He’s responsible, makes good decisions. He’s kind of like the boy next door you want your son to be like or your daughter to date. “He does everything the right way.”

Coach Dan Wandrey

Wandrey talked about the switch in positions for Rohde last season.

"It was kind of funny because he doesn't play point guard for us now - he's our third option (behind Malensek and Cole Nau, both sophomores)," he said. "Even though the injury set him back, he seems to know the right play, makes the right decision and he's a great shooter.

"A couple games last year he hit 6 or 7 3's. He a lights-out shooter. He's improved dramatically defensively and he became a really good rebounder last year. He's a good ball handler, not a good dribbler. He doesn't turn it over.

"And he has that higher level basketball IQ. I can sit and watch film and see it. You can tell kids don't put yourself in these positions and Sam doesn't. As a coach he's kind of guy who is really dependable."

So it's not surprising that Rohde knows his strengths and weaknesses.

"Perimeter shooting, positional defending, I'm a pretty smart player on both ends," he said, then adding "being a good teammate, encouraging my teammates. Mentally, I'm pretty good defensively. I know where guys are supposed to be.

"But I need to work on my overall athleticism; lateral quickness for on ball defending. My decision-making could improve, my ability to help my teammates improve."

Wandrey added one more factor.

"He's almost unselfish to a fault. He needs to shoot the thing more often."

After listening to Wandrey and Rohde talk, it is no surprise he is one of the team's captains and leaders this year.

"I'm an encourager," Rohde said. "A leader should always be a great teammate first. Then it's kind of contagious with the other guys. Being a positive role model off the court. That's how we should perform in the classroom, the community."

Photo by Alan Herzberg, SportsPhotos LLC

But Wandrey would like the soft-spoken Rohde to be a little more outgoing.

"All the stuff outside of basketball skill he's a coach’s dream," the veteran coach said. "He's attentive, he's respectful. He's committed, he's loyal. But I'd like him to be a different type of leader. With his personality, he's not going to grab a guy by his shirt. He's not super vocal.

"Two years ago when he was playing point guard, that was a big problem. I told him we need you to be vocal and tell these guys what the situation is."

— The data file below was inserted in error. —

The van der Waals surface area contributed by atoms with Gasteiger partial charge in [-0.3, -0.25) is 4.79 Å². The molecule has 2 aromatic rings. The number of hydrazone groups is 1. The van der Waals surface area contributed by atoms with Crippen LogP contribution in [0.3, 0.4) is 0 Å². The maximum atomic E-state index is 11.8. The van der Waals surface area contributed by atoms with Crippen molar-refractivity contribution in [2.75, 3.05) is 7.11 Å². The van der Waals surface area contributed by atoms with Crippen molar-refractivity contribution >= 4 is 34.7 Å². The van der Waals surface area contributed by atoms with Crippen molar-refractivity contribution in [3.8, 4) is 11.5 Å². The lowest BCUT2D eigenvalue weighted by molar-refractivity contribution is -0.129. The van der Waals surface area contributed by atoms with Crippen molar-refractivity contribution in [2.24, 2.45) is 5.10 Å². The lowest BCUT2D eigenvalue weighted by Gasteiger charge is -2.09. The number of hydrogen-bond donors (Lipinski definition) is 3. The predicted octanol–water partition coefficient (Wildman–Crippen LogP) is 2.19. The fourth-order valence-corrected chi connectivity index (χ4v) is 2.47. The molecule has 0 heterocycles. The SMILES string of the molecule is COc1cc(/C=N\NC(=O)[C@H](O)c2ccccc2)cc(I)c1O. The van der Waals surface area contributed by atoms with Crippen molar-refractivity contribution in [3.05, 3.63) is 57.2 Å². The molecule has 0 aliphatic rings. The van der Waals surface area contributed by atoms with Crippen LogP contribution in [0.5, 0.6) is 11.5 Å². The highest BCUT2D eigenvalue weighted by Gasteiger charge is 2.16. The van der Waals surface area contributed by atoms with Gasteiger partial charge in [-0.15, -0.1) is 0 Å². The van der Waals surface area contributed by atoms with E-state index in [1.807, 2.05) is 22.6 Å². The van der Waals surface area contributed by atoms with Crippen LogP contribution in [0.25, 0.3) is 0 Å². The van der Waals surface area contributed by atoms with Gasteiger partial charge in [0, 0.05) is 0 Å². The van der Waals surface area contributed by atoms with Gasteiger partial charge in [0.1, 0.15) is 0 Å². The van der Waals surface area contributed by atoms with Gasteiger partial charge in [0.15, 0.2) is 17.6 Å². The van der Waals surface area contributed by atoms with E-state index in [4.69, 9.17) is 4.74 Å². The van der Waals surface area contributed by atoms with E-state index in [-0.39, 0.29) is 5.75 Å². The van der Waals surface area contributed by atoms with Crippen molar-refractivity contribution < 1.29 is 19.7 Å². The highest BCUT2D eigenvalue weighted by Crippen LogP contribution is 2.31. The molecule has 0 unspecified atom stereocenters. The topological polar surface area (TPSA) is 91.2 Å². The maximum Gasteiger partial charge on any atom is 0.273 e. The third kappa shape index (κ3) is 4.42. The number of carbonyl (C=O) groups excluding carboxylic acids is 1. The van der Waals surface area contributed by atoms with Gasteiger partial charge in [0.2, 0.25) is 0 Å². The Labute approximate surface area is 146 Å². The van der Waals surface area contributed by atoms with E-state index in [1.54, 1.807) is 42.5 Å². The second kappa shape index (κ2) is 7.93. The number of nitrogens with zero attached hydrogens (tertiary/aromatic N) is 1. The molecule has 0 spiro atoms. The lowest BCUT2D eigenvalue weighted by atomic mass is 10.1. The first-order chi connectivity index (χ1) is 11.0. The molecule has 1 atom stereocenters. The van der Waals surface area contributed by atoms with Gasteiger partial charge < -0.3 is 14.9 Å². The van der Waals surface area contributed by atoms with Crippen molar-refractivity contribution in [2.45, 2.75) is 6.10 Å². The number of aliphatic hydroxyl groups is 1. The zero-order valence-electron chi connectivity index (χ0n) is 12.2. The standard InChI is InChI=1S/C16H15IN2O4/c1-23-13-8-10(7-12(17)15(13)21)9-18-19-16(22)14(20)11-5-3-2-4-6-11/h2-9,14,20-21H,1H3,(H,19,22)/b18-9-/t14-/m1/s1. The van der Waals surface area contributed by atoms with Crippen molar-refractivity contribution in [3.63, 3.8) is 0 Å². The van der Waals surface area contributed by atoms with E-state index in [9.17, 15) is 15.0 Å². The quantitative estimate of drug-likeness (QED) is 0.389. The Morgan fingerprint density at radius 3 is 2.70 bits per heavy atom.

Rohde agrees with his coach, but he also knows who he is.

"I need to be a leader," he said. "Working hard at practice, setting the tone every day for the expectations of everyone. I need to make it known what we expect of our team and help our teammates become a closer group to accomplish our goals.

"I'm not extremely loud on the court, but I talk when things need to be said."

It is not surprising that Rohde is a goal-oriented person. When asked what he wanted to accomplish he talked about personal and team goals.

"I would like be a first-team all-conference selection," he said. "I want to be a more legitimate go-to threat and improve my ability to stop people on defense and not be the guy you put on the worst offensive player on the other team.

"And I would also love to win conference (Central is the pre-season favorite) and put ourselves in the best position to make a run at the state tournament."

When closing out the interview, Wandrey talked more about the likeable Rohde as a person.

"Adults look at him and say I'd love my kid to be like that," he said. "The other kids realize he's a great kid, the example that he sets. He works hard. He's quiet, soft-spoken, reserved, awesome.

"He is that kid who you don't have to worry about. He's responsible, makes good decisions. He's kind of like the boy next door you want your son to be like or your daughter to date.

"He does everything the right way."


  • FAVORITE MOVIE:  Comedies and Action movies.
  • FAVORITE TV SHOW:  The Office.
  • FAVORITE CLASS:  World History.
  • WHAT DO YOU DO TO RELAX? Watch TV, Movies, Hang out with friends.
  • MOST MEMORABLE SPORTS MOMENT: Making State Tournament in soccer this fall.
  • WHAT WOULD YOU LIKE TO DO IN THE FUTURE? Attend college. Play basketball if it presents itself.

Leave a Reply 0 comments